The hydrolyzable silane and anhydride grafted polyethylene can be crosslinked with moisture in the presence of a conventional silanol condensation catalyst such as dibutyl tin dilaurate, dioctyl tin maleate, stannous acetate, stannous octoate, lead naphthenate, zinc octoate, iron 2-ethyl hexoate, and other metal carboxylates. Further acceleration of crosslinking can be accomplished by adding a cocatalyst such as tetramethoxy titanate, tetraisopropyl titanate, tetramethyl titanate, or other organo titanates mentioned in U.S. Pat. No. 4,446,279. The catalysts can be introduced into the composition in conventional amounts, typically about 0.005 to about 1 part by weight of primary catalyst per 100 parts by weight of copolymer and about 0.25 to about 10 parts by weight of cocatalyst per 100 parts by weight of copolymer.

A typical procedure for preparing a silane grafted polyethylene follows: 100 parts of ethylene/1-butene copolymer having a density of 0.90, 0.2 part of polymerized 1,3-dihydro-2,2,4-trimethy)quinoline (an antioxidant), 0.1 part of dicumyl peroxide, and 4 parts of vinyl tri-2-ethyl-hexoxy silane are mixed in a Brabender mixer at a temperature in the range of about 80 C. to about 115 C., a temperature low enough to keep the dicumyl peroxide below its decomposition temperature. After mixing for five minutes, the temperature is raised to a temperature in the range of about 150 C. to about 220 C. The batch is then mixed for 5 to 10 minutes during which grafting of the silane to the copolymer occurs. The antioxidant is used as a radical trap to control the amount of crosslinking. The foregoing technique can be repeated, for example, with 3 parts of vinyltriisobutyoxysilane and 0.1 part of the antioxidant, tetrakis[methylene(3-5-di-tert-butyl-4-hydroxyhydro-cinnamate)]methane; initial mixing is in the range of 110 C. to 120 C.; grafting is for five minutes at 185 C.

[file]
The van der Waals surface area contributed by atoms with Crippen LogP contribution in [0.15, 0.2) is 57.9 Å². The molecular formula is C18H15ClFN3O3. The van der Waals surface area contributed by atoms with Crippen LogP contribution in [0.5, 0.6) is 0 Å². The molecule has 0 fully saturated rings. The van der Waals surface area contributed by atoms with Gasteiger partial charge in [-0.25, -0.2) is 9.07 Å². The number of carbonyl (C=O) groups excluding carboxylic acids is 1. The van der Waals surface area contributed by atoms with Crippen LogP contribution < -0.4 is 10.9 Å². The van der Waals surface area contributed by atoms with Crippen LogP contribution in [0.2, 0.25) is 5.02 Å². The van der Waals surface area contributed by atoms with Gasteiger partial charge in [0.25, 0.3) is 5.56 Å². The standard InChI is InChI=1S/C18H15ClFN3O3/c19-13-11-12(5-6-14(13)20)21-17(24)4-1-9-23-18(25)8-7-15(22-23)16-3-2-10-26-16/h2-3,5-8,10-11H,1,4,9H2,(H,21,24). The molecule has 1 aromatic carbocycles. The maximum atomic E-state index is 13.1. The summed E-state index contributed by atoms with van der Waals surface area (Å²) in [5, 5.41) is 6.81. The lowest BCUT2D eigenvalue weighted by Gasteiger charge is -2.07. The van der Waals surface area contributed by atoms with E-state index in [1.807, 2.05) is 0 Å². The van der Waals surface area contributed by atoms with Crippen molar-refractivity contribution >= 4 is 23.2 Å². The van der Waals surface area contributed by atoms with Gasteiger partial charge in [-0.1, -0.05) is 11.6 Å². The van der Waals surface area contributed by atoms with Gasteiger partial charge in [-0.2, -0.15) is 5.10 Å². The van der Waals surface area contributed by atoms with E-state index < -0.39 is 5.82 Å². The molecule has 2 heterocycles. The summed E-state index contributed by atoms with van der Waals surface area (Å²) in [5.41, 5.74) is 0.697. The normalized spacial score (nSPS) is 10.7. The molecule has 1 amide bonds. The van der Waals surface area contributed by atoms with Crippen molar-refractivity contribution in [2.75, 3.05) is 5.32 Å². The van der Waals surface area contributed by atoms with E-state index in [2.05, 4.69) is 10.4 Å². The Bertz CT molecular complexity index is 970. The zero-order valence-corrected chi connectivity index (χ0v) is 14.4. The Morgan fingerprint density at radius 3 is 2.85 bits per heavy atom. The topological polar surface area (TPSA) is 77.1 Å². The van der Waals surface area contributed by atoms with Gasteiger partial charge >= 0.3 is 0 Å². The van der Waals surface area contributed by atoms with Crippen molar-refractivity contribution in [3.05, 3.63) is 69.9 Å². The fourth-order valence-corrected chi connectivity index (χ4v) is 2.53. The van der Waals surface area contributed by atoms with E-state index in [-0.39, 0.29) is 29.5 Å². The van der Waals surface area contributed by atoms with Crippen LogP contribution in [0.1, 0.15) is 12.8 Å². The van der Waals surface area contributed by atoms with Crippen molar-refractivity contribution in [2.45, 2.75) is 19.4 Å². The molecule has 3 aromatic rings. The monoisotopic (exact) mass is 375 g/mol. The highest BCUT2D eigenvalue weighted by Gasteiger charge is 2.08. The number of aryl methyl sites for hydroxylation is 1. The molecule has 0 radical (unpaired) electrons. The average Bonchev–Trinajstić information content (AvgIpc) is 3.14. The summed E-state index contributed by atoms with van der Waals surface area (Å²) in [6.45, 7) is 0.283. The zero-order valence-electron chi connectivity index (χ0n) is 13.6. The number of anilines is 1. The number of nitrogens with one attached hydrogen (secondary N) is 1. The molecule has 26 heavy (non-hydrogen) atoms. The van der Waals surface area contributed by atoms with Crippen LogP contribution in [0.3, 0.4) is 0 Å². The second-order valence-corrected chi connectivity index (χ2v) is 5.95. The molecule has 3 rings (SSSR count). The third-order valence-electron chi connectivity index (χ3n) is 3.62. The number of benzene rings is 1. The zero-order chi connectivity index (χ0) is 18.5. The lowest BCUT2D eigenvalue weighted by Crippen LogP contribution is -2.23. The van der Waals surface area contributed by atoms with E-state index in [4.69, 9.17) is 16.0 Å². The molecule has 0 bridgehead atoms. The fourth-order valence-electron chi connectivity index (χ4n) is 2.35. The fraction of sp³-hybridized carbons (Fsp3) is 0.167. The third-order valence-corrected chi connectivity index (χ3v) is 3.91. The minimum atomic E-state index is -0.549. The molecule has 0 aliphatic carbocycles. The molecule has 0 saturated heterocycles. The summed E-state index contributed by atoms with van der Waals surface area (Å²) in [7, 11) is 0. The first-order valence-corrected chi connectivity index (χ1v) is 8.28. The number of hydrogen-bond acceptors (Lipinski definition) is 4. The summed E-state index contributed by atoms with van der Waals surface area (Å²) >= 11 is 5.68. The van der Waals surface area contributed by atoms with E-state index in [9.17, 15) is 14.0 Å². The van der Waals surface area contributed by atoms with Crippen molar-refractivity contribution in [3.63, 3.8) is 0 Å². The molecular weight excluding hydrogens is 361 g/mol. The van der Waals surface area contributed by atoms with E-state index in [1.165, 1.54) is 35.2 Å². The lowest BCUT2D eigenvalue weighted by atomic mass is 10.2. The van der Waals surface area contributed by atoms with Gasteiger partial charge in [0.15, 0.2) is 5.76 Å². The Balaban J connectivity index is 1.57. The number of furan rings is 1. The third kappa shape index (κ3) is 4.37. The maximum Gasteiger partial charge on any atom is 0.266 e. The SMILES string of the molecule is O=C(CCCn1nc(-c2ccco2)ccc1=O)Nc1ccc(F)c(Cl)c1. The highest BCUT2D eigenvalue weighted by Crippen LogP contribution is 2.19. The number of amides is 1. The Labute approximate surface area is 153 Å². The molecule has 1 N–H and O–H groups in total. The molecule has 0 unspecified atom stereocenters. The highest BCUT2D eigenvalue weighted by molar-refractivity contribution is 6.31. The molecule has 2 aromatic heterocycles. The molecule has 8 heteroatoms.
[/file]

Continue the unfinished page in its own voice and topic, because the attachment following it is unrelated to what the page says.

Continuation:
Various processes for preparing silane grafted polyethylene and numerous unsaturated silanes suitable for use in preparing these polymers and bearing hydrolyzable groups such as alkoxy, oxyaryl, oxyaliphatic, and halogen are mentioned in U.S. Pat. Nos. 3,075,948; 3,225,018; 4,412,042; 4,413,066; 4,574,133; and 4,593,071.